Pour Out A Little Liquor: Remembering Spain’s Golden GenerationSoccer, The Fam — By The Fam on June 24, 2014 at 11:36 am
By Carden Hedelt / @cheedelt
Yesterday was surreal for anyone who has watched international soccer over the last seven or eight years.
Spain was ranked first in the world and were first out of the 2014 World Cup. The most dominant international soccer team winners in recent memory, and perhaps of all time, deserved a more graceful exit.
The 3-0 win over an Australian team is likely the last important match for several key players from Spain’s golden generation of soccer.
David Villa, Spain’s all-time leading scorer, is done. His exit yesterday was the most unceremonious, getting subbed in the 55th minute after scoring one of the best goals in group play, a clever backheel flick from close range. When he scored, he kissed his shirt again and again. When he sat down on the bench, he cried. One of the most clinical strikers in international soccer had his career ended in the name of a tactical substitution. He is 32 and bound for the MLS, where great players go to die.
Time is undefeated. Only the very best can temporarily stave off its passing.
Xavi, an unused sub yesterday, is 34. Iniesta is 30. Both of their international careers are likely over, unless Iniesta sticks around for the Euro tournament in 2016. That call belongs to Spain boss Vincente Del Bosque, who has already predicted major shake-ups to the Spanish team.
Through Spain’s three major tournament wins — the 2008 and 2012 Euros, as well as the 2010 World Cup — Iniesta and Xavi were the bearers of the tiki-taka standards, death by a thousand passes and total domination of ball possession. After losing to the Swiss in the first game of the 2010 World Cup, they beat Honduras 2-0 and Chile 2-1. Each successive win — Portugal, Paraguay, Germany and Holland — was a 1-0 match.
It was boring and beautiful at its peak. Spain would edge forward, pass by pass from defense to midfield into attack, looking for just the right angle from which to attack. If nothing was there, the ball cycled back to the rear and it started all over again. Xavi and Iniesta ran the show better than anyone else could.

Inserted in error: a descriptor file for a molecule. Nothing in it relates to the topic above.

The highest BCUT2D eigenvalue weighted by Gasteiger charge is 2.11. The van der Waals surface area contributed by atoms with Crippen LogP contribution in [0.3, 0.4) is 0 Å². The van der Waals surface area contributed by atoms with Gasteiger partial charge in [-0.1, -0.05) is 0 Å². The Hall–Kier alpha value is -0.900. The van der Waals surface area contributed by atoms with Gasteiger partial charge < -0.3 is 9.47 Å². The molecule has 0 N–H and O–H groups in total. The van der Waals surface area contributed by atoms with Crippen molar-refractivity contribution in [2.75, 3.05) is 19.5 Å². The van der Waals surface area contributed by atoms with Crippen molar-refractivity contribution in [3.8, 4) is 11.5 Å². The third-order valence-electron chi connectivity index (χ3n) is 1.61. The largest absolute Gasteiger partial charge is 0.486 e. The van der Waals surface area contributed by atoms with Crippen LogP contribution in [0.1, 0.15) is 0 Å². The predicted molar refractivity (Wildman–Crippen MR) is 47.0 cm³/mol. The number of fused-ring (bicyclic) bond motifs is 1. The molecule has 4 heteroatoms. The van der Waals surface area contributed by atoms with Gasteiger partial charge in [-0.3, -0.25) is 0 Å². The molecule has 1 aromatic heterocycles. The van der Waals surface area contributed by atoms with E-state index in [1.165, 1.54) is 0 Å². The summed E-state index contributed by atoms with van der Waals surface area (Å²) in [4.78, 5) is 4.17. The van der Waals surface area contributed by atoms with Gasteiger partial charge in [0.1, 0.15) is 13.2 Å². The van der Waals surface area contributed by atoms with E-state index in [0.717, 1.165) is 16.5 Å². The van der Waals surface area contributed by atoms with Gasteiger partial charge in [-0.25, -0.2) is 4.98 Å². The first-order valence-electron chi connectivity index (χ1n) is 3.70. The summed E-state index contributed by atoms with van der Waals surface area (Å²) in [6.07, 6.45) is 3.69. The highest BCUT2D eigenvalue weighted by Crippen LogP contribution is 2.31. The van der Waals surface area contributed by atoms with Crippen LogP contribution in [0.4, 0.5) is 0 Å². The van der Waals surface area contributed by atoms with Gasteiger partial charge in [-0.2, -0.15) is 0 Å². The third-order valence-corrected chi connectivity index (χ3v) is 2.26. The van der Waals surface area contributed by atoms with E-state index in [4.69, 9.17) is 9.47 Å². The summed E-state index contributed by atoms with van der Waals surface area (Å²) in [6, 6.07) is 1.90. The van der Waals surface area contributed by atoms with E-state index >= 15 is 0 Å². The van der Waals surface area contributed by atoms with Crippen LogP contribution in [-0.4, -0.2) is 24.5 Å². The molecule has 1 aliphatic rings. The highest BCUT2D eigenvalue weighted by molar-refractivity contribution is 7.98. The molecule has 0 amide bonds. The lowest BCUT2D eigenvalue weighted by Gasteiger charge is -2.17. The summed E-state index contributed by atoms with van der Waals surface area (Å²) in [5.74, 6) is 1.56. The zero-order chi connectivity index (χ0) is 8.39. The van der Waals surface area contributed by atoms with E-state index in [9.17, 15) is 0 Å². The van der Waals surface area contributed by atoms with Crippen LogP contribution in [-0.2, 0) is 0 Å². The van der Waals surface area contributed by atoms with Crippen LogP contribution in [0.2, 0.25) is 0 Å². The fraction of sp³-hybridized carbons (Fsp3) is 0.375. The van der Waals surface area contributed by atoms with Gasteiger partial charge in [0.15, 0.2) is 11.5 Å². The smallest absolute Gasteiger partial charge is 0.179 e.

Nobody has been more synonymous with Spanish soccer dominance in the 21st century than Xavi and Iniesta.
They’re done. Time has caught them.
Xabi Alonso, the midfield partner of Xavi and Iniesta, is 32. Fernando Torres is 30. They, too, could be done.
Time has already caught Carles Puyol, Spain’s best defender, who retired from international play and from Barcelona this year. There was nobody that Spain missed more sorely in this World Cup than the Puyol of old, a tenacious defender among the best in the world during his prime.
The legacy of Spain’s golden generation, several of whom will stay on the national team for tournaments to come like David Silva and Cesc Fabregas, will remain fresh forever in a generation of soccer fans abroad. We are the soccer generation. We grew up playing it, watching whatever we could.
They are forever the gold standard for us, the measuring stick for whomever comes after.
At their peak, what they did better than anyone was work as one. Tiki-taka requires movement from players off the ball and an understanding of where your passes are if and when the ball lands at your feet. You have to move. You have to keep your eyes up. You have to maintain possession.
What made their run so impressive was that the Spanish side won three consecutive continental tournaments — a feat only they can claim — by strictly adhering to this possession game. Control the ball, control the game. It sounds easy in principle, yet it is anything but. You have to have all 11 men looking to be open to receive a pass at all times. That takes a kind of vision and instruction that made Spain exceptional.
I don’t think tiki-taka will die with these retiring players. The Spanish youth teams are full of talent — the U-21 team won the last two UEFA youth tournaments. They will reload.
They have enormous cleats to fill. Time will tell if they’re able, but it’s hard to imagine that La Furia Roja will ever be this good again.